All posts filed under: Human Rights

Review: Doing Good Better — William MacAskill

A review of  Doing Good Better: How Effective Altruism Can Help You Help Others, Do Work that Matters, and Make Smarter Choices about Giving Back, by William MacAskill. Avery; Reprint edition (August 2, 2016), 272 pages. Imagine you’re walking down the street when you see an out of control stroller speeding past. A mother screams out in horror as her child rockets towards traffic. You burst into action, sprint onto the road, and divert the baby from an oncoming truck. You’ve saved a life. You’re a hero. Now, imagine doing that several times. You rescue one person drowning at the beach, drag another from a burning building, foil an attempted murder… as the saviour of several lives – you’re rapidly approaching superhero status. But, according to William MacAskill’s book Doing Good Better, we can do more than that. ‘Far more than that’. MacAskill seeks to convince that not only are we in the developed world in a position to do a tremendous amount of good, but that our approach to doing good is itself tremendously …

Free Speech and Islam — The Left Betrays the Most Vulnerable

When surveying the ill-informed, shoddy work that at times passes as in-depth journalism regarding Islam these days, a rationalist may well be tempted to slip into a secular simulacrum of John Bunyan’s Slough of Despond.  In reputable press outlets, articles regularly appear in which the author proceeds from an erroneous premise through a fallacious argument to a fatuous conclusion.  Compound all this — especially in the main case I’m about to discuss, that of the British former Islamist turned reformer, Maajid Nawaz — with the apparent intent to defame or cast aspersions, and you get worthless artifacts of journalistic malfeasance that should be dismissed out of hand, but that, given the seriousness of the subject, nevertheless merit attention. For starters, a few words about premises and some necessary background.  Those who deploy the “stupid term” (see Christopher Hitchens) “Islamophobia” to silence critics of the faith hold, in essence, that Muslims deserve to be approached as a race apart, and not as equals, not as individual adults capable of rational choice, but as lifelong members of an immutable, …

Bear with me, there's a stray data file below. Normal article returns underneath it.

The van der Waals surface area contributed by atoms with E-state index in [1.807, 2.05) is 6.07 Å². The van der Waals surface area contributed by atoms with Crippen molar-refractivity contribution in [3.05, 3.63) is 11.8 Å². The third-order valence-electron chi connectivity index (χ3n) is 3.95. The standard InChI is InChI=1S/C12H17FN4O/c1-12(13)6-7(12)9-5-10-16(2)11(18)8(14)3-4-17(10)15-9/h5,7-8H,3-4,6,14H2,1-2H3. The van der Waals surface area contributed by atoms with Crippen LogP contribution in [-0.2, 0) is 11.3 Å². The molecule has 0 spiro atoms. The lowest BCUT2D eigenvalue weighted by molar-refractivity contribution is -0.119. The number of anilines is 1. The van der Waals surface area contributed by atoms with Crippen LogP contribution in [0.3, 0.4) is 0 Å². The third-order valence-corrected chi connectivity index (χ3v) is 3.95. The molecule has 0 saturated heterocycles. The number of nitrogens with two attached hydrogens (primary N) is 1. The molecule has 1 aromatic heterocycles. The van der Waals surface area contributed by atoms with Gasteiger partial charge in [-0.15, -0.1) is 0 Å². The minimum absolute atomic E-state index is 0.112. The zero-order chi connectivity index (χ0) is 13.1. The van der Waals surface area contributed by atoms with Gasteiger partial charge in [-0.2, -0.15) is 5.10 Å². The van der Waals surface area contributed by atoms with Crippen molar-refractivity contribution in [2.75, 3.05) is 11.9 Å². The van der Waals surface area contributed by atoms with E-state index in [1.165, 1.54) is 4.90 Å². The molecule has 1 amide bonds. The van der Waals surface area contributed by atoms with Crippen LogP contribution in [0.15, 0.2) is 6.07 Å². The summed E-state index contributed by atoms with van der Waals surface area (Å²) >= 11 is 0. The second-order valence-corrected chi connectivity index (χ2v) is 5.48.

Why Charlie Hebdo Was Right to Address the Brussels Attacks

Once again, satirical French magazine Charlie Hebdo has received significant opprobrium – much of it unjustified — for its recent editorial on the Brussels attacks. Posing the question “How did we end up here?” the editorial was a paean to secularism. It bemoaned the average French citizen’s inability to challenge religious fundamentalism in their day-to-day lives, an inability attributed to fear and political correctness. It described the Brussels attacks as “merely the visible part of a very large iceberg indeed,” the invisible part being widespread hesitance to ask hard questions about Islamic apologism, veiling, a refusal to sell ham sandwiches in a bakery, or why so many young terrorists go through a phase of being ostensibly irreligious. One would hope the publication would be lauded for asking serious questions about fundamentalism, free speech and the place of religion in society. Generally speaking, this has not been the case. Brookings Institute fellow Shadi Hamid tweeted that the editorial was “remarkably bigoted.” On Facebook, Teju Cole, a Nigerian-American writer, drew comparisons with the treatment of Jews in Europe …

Female Genital Cutting: Harm, Human Rights and the Possibility of a Sex-Neutral Approach